Wake-up calls must be urgently sounded to help people plan how to cope with increased borrowing costs amid the prospect of the end of rock-bottom interest rates, a think-tank has argued.
The Resolution Foundation warned that even a "relatively benign" move away from the current rate could double the number of households facing repayment problems in the coming four years.
Its projections suggest the number of "highly geared" mortgage holders who are spending more than one third of their income on repayments could balloon from 1.1 million currently to 2.3 million by 2018, equating to around one in four households with a mortgage.
Meanwhile, the number of households in the more severe situation of "debt peril", meaning they are spending over half of their income on all forms of debt repayments could increase from 0.6 million to 1.1 million.
Both scenarios are based on assumptions that the Bank of England base rate, which has been at a historic 0.5% low for over five years, will approach 3% by 2018, in line with market expectations.
The country needs "shaking from its complacency" and lenders should be upping efforts to identify and help people who would be put at risk by a rise in interest rates, including those not currently in arrears, the report argued.
The Financial Conduct Authority (FCA) should force lenders to contact around two million mortgage holders who are the most vulnerable to interest rate rises "as a matter of urgency", the report said.
This group, who should also be referred for independent money guidance, would include people currently undergoing forbearance measures, those who have previously had arrears problems but recovered as well as people who took out self-certified, high loan-to-value or high loan-to-income mortgages before the financial crisis.
They should be encouraged to undertake a "financial MoT" and consider how their repayments would go up in the light of different plausible interest rate increases, the report said.
This initiative would be similar to that involving home owners on interest-only mortgages who have been contacted by lenders amid fears that many do not have enough money put aside to pay back their loan when it ends.
The report also estimates that around 800,000 "highly geared" borrowers may become mortgage prisoners as interest rates rise, because tighter lending conditions mean they have no option but to stay on their existing lender's standard variable rate (SVR).
Toughened mortgage lending rules came into force in April which mean that lenders have to question both home buyers and people looking to remortgage in more depth about their spending habits in order to work out whether they can afford their home loan.
The report, titled Hangover Cure: dealing with the household debt overhang as interest rates rise, said that the FCA should require lenders to justify any increase to their SVR with specific reference to changes in their funding costs to prevent them taking advantage of their potential monopoly position over mortgage prisoners.
Lenders should also be obliged to offer a medium-term fixed-rate mortgage deal, perhaps for five years, to give mortgage prisoners at least one alternative to being parked on an SVR, the report said.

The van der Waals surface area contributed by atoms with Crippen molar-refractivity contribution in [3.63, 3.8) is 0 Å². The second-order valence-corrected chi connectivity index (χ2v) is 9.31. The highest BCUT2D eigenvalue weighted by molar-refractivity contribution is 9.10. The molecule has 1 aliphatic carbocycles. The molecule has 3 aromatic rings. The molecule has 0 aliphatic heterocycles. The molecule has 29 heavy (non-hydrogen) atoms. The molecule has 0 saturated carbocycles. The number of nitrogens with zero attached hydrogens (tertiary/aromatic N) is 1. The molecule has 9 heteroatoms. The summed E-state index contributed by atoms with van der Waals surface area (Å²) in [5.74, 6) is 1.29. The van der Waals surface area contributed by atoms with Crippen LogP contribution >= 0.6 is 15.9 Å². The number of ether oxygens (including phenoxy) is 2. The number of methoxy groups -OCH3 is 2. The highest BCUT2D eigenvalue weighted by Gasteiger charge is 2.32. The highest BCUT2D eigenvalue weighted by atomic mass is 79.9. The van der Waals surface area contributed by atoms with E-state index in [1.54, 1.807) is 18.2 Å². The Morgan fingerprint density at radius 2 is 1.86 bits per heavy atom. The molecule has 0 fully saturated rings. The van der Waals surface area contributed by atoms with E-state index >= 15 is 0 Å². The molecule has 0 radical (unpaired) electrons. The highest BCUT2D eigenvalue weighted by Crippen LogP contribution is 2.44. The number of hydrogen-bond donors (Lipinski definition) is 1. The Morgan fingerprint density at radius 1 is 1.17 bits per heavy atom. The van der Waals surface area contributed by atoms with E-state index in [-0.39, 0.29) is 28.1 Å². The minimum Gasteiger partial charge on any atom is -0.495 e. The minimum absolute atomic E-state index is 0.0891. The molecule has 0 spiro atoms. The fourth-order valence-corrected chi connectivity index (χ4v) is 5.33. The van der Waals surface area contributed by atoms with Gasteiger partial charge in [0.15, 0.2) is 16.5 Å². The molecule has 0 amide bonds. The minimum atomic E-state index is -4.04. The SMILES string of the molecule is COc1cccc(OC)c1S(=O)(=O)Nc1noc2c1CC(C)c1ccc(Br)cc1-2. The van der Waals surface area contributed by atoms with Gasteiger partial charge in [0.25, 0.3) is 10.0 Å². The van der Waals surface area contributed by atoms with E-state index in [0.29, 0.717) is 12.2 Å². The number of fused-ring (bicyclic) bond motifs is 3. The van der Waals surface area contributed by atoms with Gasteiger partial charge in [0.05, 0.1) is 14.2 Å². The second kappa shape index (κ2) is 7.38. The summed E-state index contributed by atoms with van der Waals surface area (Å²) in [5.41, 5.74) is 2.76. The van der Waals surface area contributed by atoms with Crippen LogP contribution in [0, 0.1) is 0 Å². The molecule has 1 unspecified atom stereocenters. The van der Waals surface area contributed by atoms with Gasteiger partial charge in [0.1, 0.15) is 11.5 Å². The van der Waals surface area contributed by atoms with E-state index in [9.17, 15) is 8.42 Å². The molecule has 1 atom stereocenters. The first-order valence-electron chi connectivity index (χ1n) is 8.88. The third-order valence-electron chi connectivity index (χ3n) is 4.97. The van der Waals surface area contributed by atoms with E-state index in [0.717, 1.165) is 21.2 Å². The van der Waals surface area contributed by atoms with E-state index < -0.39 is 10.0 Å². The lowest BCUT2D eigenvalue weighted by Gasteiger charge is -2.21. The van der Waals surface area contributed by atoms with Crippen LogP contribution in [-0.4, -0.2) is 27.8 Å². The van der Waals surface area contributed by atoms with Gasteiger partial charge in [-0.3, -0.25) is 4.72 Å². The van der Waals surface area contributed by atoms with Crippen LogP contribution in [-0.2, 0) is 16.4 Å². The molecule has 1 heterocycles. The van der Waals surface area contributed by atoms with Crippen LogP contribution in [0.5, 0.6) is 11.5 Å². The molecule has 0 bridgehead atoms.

The Government should also set up a "help not to be repossessed" scheme, enabling borrowers who find their mortgages have become unaffordable to switch to a shared ownership scheme, the report added.
The Resolution Foundation gave indications of how changes in mortgage rates could impact on repayments.
A rate of 3.2%, which corresponds with current average mortgage rates, means someone with a 25-year mortgage of £150,000 pays £727 a month.
But if this rate increases to 3.7%, the monthly cost is £767, amounting to around £480 a year more. If the rate jumps another percentage point, to 4.7%, the monthly cost is £851 and the mortgage holder pays in the region of £1,488 more a year than they would on a rate of 3.2%.
Moving the mortgage rate up to 5.7% means the mortgage holder pays £939 a month, or around £2,544 a year more than on a rate of 3.2%.
The Foundation said these figures do not reflect exactly what would happen due to given changes in the base rate because lenders would respond differently in terms of how this feeds into their mortgage products.
Matthew Whittaker, chief economist at the Resolution Foundation and co-author of the report, said: "It would be a serious mistake to think that the legacy of problem debt built up in the pre-crisis years will simply evaporate with a return to economic growth.
"The magnitude of the stock of debt is simply too large, given expectations that income growth will be gradual at best.
"And while the mortgage market largely remains competitive, tighter lending criteria means that some highly-stretched borrowers face limited choices. There is a pressing need for regulation to respond to this new context."
Yesterday, Bank of England governor Mark Carney appeared to dampen the prospect of an imminent hike in the base rate by shifting the focus for any decision on to pay growth. He also reiterated that when rates do start to rise, the shift will be "gradual and limited".